In the shocking-new-materials category, there's an old pair of men's jeans mounted on a black board and hung on the wall. Pockmarked with burned-out holes and painted epithets, "Liar Liar" by Frances Giron is an apparent anti-homage to the artist's ex-husband. (For proof, we need look no farther than Giron's adjoining piece, "Believe the Lie," a shadow-box filled with bitter souvenirs of the wedding: a dried-up rose, a scorched wedding invitation and statues of a bride and groom with their heads chopped off.)
Carmen Lizardo exhibits up-to-the-minute digital prints; in her series of manipulated self-portraits, she imagines herself in skin shades from white to pink to black. The trendy outsider aesthetic suffuses Hector R. Del Campo's "Abuelos," a spray-painting on canvas inspired by the calligraphy of street graffiti. Lina Puerta's installation, "Manantial de las Americas," features stoneware masks on the wall and dirt on the floor. Regina Araujo Corritore ("Migrant's Roulette") turns conventional furniture into platforms for political messages.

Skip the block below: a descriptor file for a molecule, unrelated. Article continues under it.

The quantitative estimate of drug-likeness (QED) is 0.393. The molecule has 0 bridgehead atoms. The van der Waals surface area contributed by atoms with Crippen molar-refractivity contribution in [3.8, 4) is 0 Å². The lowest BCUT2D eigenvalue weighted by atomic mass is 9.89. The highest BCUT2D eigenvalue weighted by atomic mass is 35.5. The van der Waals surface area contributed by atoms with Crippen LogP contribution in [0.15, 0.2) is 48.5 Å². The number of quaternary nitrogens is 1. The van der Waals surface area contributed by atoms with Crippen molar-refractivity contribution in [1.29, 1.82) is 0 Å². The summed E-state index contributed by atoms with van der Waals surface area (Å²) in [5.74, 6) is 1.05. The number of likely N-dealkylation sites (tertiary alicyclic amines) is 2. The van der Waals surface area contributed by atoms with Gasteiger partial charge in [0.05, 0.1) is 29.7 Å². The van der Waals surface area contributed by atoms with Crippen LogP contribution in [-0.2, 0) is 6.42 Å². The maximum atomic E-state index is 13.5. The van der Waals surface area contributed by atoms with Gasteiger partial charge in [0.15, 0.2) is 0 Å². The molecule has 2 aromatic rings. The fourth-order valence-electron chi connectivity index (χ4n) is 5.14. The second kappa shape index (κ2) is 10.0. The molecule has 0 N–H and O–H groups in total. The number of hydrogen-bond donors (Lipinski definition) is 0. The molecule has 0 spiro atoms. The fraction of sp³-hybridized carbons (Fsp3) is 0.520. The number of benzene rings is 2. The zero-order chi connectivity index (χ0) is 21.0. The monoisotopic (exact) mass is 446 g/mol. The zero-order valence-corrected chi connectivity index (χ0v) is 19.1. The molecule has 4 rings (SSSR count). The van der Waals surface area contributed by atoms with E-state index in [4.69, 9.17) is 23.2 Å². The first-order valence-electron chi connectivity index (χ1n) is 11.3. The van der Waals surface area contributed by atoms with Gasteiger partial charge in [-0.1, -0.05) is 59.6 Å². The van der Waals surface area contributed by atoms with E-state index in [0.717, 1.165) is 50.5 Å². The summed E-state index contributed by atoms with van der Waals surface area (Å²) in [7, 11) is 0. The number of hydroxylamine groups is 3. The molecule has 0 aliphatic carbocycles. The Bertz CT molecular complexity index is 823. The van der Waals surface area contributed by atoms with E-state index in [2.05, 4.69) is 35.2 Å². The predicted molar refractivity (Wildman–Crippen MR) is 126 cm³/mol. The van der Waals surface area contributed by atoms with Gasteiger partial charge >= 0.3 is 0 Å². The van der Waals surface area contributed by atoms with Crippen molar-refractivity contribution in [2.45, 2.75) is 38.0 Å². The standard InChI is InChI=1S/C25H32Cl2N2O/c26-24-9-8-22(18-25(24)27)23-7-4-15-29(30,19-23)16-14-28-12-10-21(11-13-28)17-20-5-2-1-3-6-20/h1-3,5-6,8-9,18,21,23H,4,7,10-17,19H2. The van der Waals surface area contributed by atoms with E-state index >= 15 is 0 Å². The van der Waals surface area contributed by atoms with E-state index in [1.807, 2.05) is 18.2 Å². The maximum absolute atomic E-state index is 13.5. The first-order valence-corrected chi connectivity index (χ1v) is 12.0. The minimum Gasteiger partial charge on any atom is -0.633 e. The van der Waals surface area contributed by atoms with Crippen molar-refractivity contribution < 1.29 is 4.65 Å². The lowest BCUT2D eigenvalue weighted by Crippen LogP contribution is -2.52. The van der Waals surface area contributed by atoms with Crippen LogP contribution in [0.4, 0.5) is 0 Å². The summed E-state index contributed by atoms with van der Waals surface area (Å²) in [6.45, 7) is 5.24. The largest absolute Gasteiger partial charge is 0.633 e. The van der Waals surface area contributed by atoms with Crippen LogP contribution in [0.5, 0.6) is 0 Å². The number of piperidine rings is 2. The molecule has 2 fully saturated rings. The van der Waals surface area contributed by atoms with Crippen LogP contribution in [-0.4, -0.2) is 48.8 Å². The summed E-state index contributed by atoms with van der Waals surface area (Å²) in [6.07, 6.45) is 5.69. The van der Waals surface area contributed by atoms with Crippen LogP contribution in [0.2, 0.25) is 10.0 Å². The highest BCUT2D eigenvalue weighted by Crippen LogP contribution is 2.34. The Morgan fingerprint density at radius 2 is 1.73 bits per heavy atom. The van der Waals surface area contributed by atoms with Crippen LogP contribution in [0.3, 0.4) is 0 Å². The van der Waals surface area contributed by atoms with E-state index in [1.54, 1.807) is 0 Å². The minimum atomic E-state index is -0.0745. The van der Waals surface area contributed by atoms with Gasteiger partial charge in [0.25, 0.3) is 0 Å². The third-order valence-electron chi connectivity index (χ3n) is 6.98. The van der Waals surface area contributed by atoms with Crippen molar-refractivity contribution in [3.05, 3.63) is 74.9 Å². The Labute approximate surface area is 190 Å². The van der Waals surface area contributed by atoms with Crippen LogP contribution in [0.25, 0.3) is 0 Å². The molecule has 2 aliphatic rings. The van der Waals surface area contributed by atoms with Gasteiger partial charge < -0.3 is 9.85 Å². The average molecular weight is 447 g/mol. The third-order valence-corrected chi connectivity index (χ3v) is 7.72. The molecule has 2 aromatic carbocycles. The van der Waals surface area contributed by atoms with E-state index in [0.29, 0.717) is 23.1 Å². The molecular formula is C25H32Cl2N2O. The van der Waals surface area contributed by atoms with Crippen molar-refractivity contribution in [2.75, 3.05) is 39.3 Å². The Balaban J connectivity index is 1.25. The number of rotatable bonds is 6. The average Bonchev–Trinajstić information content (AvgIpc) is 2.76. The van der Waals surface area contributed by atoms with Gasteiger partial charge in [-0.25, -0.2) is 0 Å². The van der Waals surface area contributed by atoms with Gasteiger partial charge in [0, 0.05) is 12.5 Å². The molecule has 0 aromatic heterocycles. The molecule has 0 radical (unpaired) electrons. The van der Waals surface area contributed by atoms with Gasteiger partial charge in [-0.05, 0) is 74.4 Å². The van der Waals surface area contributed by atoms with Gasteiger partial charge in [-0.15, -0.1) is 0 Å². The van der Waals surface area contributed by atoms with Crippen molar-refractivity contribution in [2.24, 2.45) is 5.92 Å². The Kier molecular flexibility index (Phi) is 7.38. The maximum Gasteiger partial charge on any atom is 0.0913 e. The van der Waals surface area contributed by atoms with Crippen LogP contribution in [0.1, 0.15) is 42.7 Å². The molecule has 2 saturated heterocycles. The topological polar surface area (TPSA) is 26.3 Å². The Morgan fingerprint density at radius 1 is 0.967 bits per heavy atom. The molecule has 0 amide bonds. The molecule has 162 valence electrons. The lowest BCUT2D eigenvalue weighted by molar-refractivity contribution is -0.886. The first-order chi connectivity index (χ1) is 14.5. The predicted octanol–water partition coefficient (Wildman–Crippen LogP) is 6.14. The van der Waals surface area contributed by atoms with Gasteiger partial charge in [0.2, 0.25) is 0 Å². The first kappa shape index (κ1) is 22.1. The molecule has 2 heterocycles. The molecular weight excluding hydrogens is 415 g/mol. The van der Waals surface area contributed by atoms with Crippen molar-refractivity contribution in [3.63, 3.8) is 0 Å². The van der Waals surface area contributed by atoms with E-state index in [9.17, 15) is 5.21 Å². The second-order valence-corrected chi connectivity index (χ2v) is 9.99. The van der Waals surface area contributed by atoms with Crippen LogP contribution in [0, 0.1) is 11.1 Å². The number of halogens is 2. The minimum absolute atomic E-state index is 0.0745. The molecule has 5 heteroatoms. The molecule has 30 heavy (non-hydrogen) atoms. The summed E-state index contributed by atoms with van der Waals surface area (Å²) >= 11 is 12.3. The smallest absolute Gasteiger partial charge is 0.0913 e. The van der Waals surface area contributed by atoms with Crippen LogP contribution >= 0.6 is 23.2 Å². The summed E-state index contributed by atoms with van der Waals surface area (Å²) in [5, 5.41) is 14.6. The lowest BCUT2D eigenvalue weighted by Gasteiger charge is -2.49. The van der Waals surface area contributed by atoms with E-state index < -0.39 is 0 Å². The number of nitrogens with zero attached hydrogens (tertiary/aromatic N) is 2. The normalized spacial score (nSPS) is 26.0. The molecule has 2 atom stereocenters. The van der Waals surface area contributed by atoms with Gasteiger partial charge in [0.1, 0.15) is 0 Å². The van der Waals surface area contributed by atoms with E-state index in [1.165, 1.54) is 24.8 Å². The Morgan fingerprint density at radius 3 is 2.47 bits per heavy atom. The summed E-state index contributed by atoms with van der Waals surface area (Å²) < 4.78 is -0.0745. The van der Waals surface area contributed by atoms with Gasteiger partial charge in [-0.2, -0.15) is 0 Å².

As expected as all the shock-of-the-new materials are, this show does deviate in one important way from the standard contemporary art competition: As the astute reader has already divined, entrants had to be of Latin-American heritage. They also had to have lived in the United States for two years or longer, and their work was supposed to fit, more or less, within the theme suggested by the show's title, Traditions, Boundaries and Cross Currents: Young Latin American Artists.
We've come to expect Latino/a artists to produce work with links to the rich imagery of traditional Hispanic folk art and crafts; we're used to their updates on the religious retablo genre, say, or reworkings of Día de los Muertos skeletons or postmodern folk shrines. Some of the works in this show fall into this category. Tucson's Mauricio Toussaint, a DCA co-director, for example, exhibits encaustic wax paintings that draw on the wild pictures of Mexican lotto cards. And some labor with tried-and-true materials, the old standbys of oil or acrylic on canvas and black-and-white photography.